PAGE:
Spring Wildlife of Pennsylvania

May 09, 2017  •  2 Comments

Each year during April and May I don't get enough sleep, I don't do as much around the yard, and I do a lot of traveling.  Why? It's because spring is here and wildlife photo opportunities are abundant. 

Most of my blogs have a theme or a story to tell but occasionally I just want to share some photos that shouldn't be missed.  I want to use this blog entry to share a variety of April and May wildlife photos.

This Eastern Gray Squirrel was peering at me from the safety of a tall walnut tree.

Eastern Gray SquirrelEastern Gray Squirrel

 

This was the first Eastern Towhee I saw this spring.  He was singing a lot.

Eastern TowheeEastern TowheeMale

 

We do have Common Loon in our surrounding lakes during the spring migration.

Common LoonCommon Loon

 

Common Loon are difficult to photograph without a blind.  If you get too close they dive underwater.  With the ability to stay under water over a minute in normal conditions, who knows how far away it will be when it surfaces. Common LoonCommon Loon

 

The Red-winged Blackbird is the harbinger of spring in western Pennsylvania.  Sounding off while displaying their "coat of arms" is a common springtime occurrence.

Red-winged BlackbirdRed-winged Blackbird

 

The Tree Swallow is commonly seen flying swiftly a couple feet above the water's surface searching for insects.  It's nice when they can be found sitting on a nice perch.

Tree SwallowTree Swallow

 

I love the colors of a Blue-winged Teal in flight.

Blue-winged TealBlue-winged TealDrake

 

I had several male Blue-winged Teal swimming around me on this day.

Blue-winged TealBlue-winged TealDrake

 

I had fun trying to capture them in flight.

Blue-winged TealBlue-winged TealDrake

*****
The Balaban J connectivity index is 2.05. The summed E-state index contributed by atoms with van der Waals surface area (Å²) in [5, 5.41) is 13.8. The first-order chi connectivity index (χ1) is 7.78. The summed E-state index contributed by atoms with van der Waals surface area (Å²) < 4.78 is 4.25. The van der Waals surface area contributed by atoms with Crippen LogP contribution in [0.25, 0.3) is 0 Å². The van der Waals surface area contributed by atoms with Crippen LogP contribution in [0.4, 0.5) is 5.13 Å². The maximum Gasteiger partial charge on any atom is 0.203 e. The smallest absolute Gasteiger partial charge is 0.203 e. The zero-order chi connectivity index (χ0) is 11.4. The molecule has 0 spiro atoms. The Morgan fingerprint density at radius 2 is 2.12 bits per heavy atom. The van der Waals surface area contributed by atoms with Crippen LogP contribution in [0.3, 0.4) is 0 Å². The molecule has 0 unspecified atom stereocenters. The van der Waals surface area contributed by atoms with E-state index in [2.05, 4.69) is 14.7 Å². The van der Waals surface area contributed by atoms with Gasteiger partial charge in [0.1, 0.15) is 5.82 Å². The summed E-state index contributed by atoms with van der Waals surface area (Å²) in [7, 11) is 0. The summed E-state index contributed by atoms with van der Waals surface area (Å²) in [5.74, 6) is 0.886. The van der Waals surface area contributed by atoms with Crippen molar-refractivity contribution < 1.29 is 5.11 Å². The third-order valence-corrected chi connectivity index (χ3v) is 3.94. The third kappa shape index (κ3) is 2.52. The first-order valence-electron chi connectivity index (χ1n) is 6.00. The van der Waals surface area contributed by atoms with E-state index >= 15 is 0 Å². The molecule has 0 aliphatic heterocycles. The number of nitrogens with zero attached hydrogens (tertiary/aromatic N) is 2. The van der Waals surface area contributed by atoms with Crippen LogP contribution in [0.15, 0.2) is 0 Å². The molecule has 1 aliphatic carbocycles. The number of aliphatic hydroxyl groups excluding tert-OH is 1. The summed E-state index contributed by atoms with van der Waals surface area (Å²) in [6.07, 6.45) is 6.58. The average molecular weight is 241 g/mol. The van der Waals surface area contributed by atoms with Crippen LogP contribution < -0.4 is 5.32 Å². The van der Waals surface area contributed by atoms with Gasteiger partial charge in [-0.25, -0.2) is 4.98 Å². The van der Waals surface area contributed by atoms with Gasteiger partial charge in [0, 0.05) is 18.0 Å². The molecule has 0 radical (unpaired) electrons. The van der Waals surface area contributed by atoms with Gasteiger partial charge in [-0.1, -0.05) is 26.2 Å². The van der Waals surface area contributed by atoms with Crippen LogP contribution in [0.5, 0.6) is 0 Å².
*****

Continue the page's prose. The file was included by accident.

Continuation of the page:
The Northern Shoveler has a long, spoon-shaped bill which has comblike projections along its edges to filter out food from the water.

Northern ShovelerNorthern Shoveler

 

I have to admit that identifying sandpipers and sparrows is not my best skill.  This next photo is of a Pectoral Sandpiper.  It was the first time I ever photographed one so, in birder's terms, I got another "lifer".

Pectoral SandpiperPectoral Sandpiper

 

One identification mark of the Greater Yellowlegs is its long, upturned bill.

Greater YellowlegsGreater Yellowlegs

 

It hasn't been long since this guy dropped his antlers.  Before long, they will begin to grow again.

White-tailed DeerWhite-tailed DeerYoung Buck

 

I photographed this female House Sparrow in my backyard Redbud tree.  It adopted one of my bluebird nesting boxes.

House SparrowHouse SparrowFemale

 

Blue Jay in a Redbud tree.  I love the contrast of colors. Blue JayBlue Jay

 

I know of a Red Fox den but during the infrequent times I could get there, I was only treated with a visit by the vixen.

Red FoxRed FoxVixen

 

She laid in her spot for about 20 minutes before getting up and probably wondering why I'm still here.

Red FoxRed FoxVixen

 

After moving further back into the dense brush, she sat, gazing into the distance.

Red FoxRed FoxVixen

 

The Blue-gray Gnatcatcher is a beautiful springtime songbird returning to nest in Pennsylvania.

Blue-gray GnatcatcherBlue-gray Gnatcatcher

 

Carolina Wren, one of the first birds I hear chirping before the sun comes up.

Carolina WrenCarolina Wren

 

I love the sweet song of an Eastern Meadowlark.  This was a special treat finding several in a field of Dandelion.

Eastern MeadowlarkEastern Meadowlark

 

Eastern MeadowlarkEastern Meadowlark

 

They are tough to capture in flight.

Eastern MeadowlarkEastern Meadowlark

 

The Northern Mockingbird is one of the best mimics in Pennsylvania.

Northern MockingbirdNorthern Mockingbird

 

This female Northern Flicker came by for a visit.  A male looks similar but he has a black Mustache under the eyes.

Northern FlickerNorthern FlickerFemale

 

American Goldfinch takes a break to sing. American GoldfinchAmerican Goldfinch

 

The secretive Virginia Rail usually stays hidden in dense vegetation of freshwater marshes. Virginia RailVirginia Rail

 

In order to flee predators, the Virginia Rail can swim under water, propelling itself with its wings. Virginia RailVirginia Rail

 

Thanks for looking,

Dan


Comments

Don epstein(non-registered)
Nicely presented. Nice variety of familiar birds and animals. Got a lot of pleasure out of this and your previous blogs
Mark(non-registered)
Awesome photos, Dan
Thanks
No comments posted.
Loading...